The initialization count value is both variable and software selectable. The initialization count value may be loaded into a counter when an instruction is first scheduled for execution. For example, given that the event under study is “register accesses”, if the initialization count value denotes a number of register accesses for an associated instruction, then completion of the instruction allows the number of register accesses for the particular instruction to be added to the total event count in a PMC that counts all register accesses by all instructions. Of course, depending on the data instruction being executed, “complete” may have different meanings. For example, for a “load” instruction, “complete” indicates that the data associated with the instruction was received, while for a “store” instruction, “complete” indicates that the data was successfully written. A user-readable counter, e.g., PMC1, then provides software access of the total number of register accesses since PMC1 was first initialized. With the appropriate values, the performance monitor is readily suitable for use in identifying system performance characteristics.

Bits 0-4 and 18 of the MMCR in FIG. 3 determine the scenarios under which counting is enabled. By way of example, bit zero may be a freeze counting bit such that when the bit is set, the values in the PMCs are not changed by hardware events, i.e. counting is frozen. Bits 1-4 may indicate other specific conditions under which counting is performed. Bits 5, 16, and 17 are utilized to control interrupt signals triggered by PMCs. Bits 6-9 may be utilized to control time or event-based transitions. Bits 19-25 may be used for event selection for PMC1, i.e. selection of signals to be counted for PMC1. The function and number of bits may be chosen as necessary for selection of events as needed within a particular implementation.

At least one counter is required to capture data for some type of performance analysis. More counters provide for faster or more accurate analysis. If the monitored scenario is strictly repeatable, the same scenario may be executed with different items being selected. If the scenario is not strictly repeatable, then the same scenario may be executed with the same item selected multiple times to collect statistical data. The time from the start of the scenario is assumed to be available via system time services so that intervals of time may be used to correlate the different signals and different events.

With reference now to FIG. 4, a block diagram depicts further detail of the stages of an instruction pipeline within an out-of-order, speculative execution processor. System 400 shows memory system 402, data cache 404, instruction cache 406, and performance monitor 410, which may be similar to the hierarchical memory, data cache, instruction cache, and performance monitor shown in FIG. 3. As instructions are executed, they cause events within the processor, such as cache accesses. Performance monitor 410 contains a plurality of PMCs that count events under the control of one or more MMCRs. The counters and the MMCRs are internal processor registers and can be read or written under software control.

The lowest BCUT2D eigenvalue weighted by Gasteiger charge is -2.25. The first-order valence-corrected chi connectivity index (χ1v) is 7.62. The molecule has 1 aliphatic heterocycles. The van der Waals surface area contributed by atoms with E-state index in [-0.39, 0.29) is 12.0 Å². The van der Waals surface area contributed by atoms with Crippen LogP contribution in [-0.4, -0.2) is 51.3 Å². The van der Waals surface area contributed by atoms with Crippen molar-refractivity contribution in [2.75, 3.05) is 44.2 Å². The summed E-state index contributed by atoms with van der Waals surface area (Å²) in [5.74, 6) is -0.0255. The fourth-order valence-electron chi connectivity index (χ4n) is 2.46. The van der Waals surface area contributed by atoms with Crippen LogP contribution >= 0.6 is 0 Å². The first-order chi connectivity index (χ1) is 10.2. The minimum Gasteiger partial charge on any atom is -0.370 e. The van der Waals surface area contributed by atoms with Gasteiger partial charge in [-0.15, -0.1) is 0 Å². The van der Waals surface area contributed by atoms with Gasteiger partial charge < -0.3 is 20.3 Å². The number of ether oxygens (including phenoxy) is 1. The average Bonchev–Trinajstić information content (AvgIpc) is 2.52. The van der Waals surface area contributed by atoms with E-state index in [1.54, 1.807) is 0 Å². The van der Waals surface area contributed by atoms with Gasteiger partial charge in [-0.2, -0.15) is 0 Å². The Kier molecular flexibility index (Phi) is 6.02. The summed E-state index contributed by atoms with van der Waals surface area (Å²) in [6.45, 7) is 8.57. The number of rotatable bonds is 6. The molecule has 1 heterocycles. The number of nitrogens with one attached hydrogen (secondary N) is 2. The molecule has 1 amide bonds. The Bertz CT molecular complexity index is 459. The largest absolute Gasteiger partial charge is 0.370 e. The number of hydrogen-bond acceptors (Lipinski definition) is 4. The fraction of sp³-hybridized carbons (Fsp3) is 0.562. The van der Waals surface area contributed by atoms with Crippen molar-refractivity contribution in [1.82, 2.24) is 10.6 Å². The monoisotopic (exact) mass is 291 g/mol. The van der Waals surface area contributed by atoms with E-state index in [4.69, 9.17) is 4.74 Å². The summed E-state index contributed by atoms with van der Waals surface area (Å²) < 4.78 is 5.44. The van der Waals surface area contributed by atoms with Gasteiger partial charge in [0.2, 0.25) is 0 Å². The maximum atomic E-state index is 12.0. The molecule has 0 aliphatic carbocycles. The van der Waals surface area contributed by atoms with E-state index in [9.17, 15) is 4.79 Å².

Fetch unit 420 retrieves instructions from instruction cache 406, which in turn retrieves instructions from memory 402. Decode unit 440 decodes instructions to determine basic information about the instruction, such as instruction type, source registers, and destination registers. Sequencing unit 450 uses the decoded information to schedule instructions for execution. In order to track instructions, completion table 460 is used for storing and retrieving information about scheduled instructions.

Out-of-order processors typically use a table to track instructions. Known as a completion buffer, a re-order buffer, or a completion table, it is a circular queue with one entry for every instruction or group of instructions. As sequencing unit 450 assigns the dispatched instruction to an associated entry in completion table 460, sequencing unit 450 assigns or associates entries to executing instructions on a first-in, first-out basis or rotating manner. As the instructions are executed, information concerning the executing instructions is stored into various fields and subfields of the associated entry of completion table 460 for the particular instruction.

Instructions executed by execution control unit 480 sing one of the execution units 1-N, such as execution unit #1 482 or execution unit #N 484, may use load/store unit 486 to cause data to be read from or written to memory 402 via data cache 404. As instructions complete, completion unit 410 commits the results of the execution of the instructions, and the destination registers of the instructions are made available for use by subsequent instructions. Any instructions may be issued to the appropriate execution unit as soon as its source registers are available.

Instructions are fetched and completed sequentially until a control (branch) instruction alters the instruction flow, either conditionally or unconditionally. A control instruction specifies a new memory location from which to begin fetching instructions. When fetch unit 420 receives a conditional branch operation and the data upon which the condition is based is not yet available (e.g., the instruction that will produce the necessary data has not been executed), fetch unit 420 may use one or more branch prediction mechanisms in branch prediction control unit 430 to predict the outcome of the condition. Control is then speculatively altered until the results of the condition can be determined. If the branch was correctly predicted, operation continues. If the prediction was incorrect, all instructions along the speculative path are canceled or flushed.